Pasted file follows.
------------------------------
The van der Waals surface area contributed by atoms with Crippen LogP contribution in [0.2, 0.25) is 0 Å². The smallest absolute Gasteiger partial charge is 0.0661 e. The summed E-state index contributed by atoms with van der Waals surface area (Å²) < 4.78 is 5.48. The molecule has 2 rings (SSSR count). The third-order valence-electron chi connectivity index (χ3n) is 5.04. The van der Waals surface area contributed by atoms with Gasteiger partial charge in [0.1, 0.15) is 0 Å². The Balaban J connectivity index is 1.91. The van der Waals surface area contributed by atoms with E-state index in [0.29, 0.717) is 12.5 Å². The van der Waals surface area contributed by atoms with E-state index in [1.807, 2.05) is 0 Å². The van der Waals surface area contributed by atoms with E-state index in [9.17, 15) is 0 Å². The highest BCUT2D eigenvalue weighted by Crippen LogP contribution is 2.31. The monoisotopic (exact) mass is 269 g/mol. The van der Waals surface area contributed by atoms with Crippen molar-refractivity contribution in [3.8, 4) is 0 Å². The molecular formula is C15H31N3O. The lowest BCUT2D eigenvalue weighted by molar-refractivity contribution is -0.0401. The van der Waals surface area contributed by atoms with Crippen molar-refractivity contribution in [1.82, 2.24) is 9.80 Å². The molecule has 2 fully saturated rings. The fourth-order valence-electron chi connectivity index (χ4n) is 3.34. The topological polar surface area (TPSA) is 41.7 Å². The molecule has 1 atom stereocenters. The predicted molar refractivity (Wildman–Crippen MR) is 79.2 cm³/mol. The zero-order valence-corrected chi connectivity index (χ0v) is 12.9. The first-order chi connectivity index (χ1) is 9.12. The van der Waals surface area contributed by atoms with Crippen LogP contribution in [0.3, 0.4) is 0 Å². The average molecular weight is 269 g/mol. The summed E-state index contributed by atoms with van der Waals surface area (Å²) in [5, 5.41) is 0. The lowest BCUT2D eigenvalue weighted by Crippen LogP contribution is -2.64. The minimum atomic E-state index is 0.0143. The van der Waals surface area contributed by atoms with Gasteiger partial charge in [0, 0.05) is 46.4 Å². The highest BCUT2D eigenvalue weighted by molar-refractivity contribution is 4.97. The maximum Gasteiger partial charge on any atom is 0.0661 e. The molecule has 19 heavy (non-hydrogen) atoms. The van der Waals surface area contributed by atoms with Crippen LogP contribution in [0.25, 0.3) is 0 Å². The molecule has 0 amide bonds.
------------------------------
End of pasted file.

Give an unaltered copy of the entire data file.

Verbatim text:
The van der Waals surface area contributed by atoms with Crippen LogP contribution in [0.2, 0.25) is 0 Å². The smallest absolute Gasteiger partial charge is 0.0661 e. The summed E-state index contributed by atoms with van der Waals surface area (Å²) < 4.78 is 5.48. The molecule has 2 rings (SSSR count). The third-order valence-electron chi connectivity index (χ3n) is 5.04. The van der Waals surface area contributed by atoms with Gasteiger partial charge in [0.1, 0.15) is 0 Å². The Balaban J connectivity index is 1.91. The van der Waals surface area contributed by atoms with E-state index in [0.29, 0.717) is 12.5 Å². The van der Waals surface area contributed by atoms with E-state index in [1.807, 2.05) is 0 Å². The van der Waals surface area contributed by atoms with E-state index in [9.17, 15) is 0 Å². The highest BCUT2D eigenvalue weighted by Crippen LogP contribution is 2.31. The monoisotopic (exact) mass is 269 g/mol. The van der Waals surface area contributed by atoms with Crippen molar-refractivity contribution in [3.8, 4) is 0 Å². The molecular formula is C15H31N3O. The lowest BCUT2D eigenvalue weighted by molar-refractivity contribution is -0.0401. The van der Waals surface area contributed by atoms with Crippen molar-refractivity contribution in [1.82, 2.24) is 9.80 Å². The molecule has 2 fully saturated rings. The fourth-order valence-electron chi connectivity index (χ4n) is 3.34. The topological polar surface area (TPSA) is 41.7 Å². The molecule has 1 atom stereocenters. The predicted molar refractivity (Wildman–Crippen MR) is 79.2 cm³/mol. The zero-order valence-corrected chi connectivity index (χ0v) is 12.9. The first-order chi connectivity index (χ1) is 9.12. The van der Waals surface area contributed by atoms with Crippen LogP contribution in [0.3, 0.4) is 0 Å². The average molecular weight is 269 g/mol. The summed E-state index contributed by atoms with van der Waals surface area (Å²) in [5, 5.41) is 0. The lowest BCUT2D eigenvalue weighted by Crippen LogP contribution is -2.64. The minimum atomic E-state index is 0.0143. The van der Waals surface area contributed by atoms with Gasteiger partial charge in [0, 0.05) is 46.4 Å². The highest BCUT2D eigenvalue weighted by molar-refractivity contribution is 4.97. The maximum Gasteiger partial charge on any atom is 0.0661 e. The molecule has 19 heavy (non-hydrogen) atoms. The van der Waals surface area contributed by atoms with Crippen LogP contribution in [0.25, 0.3) is 0 Å². The molecule has 0 amide bonds.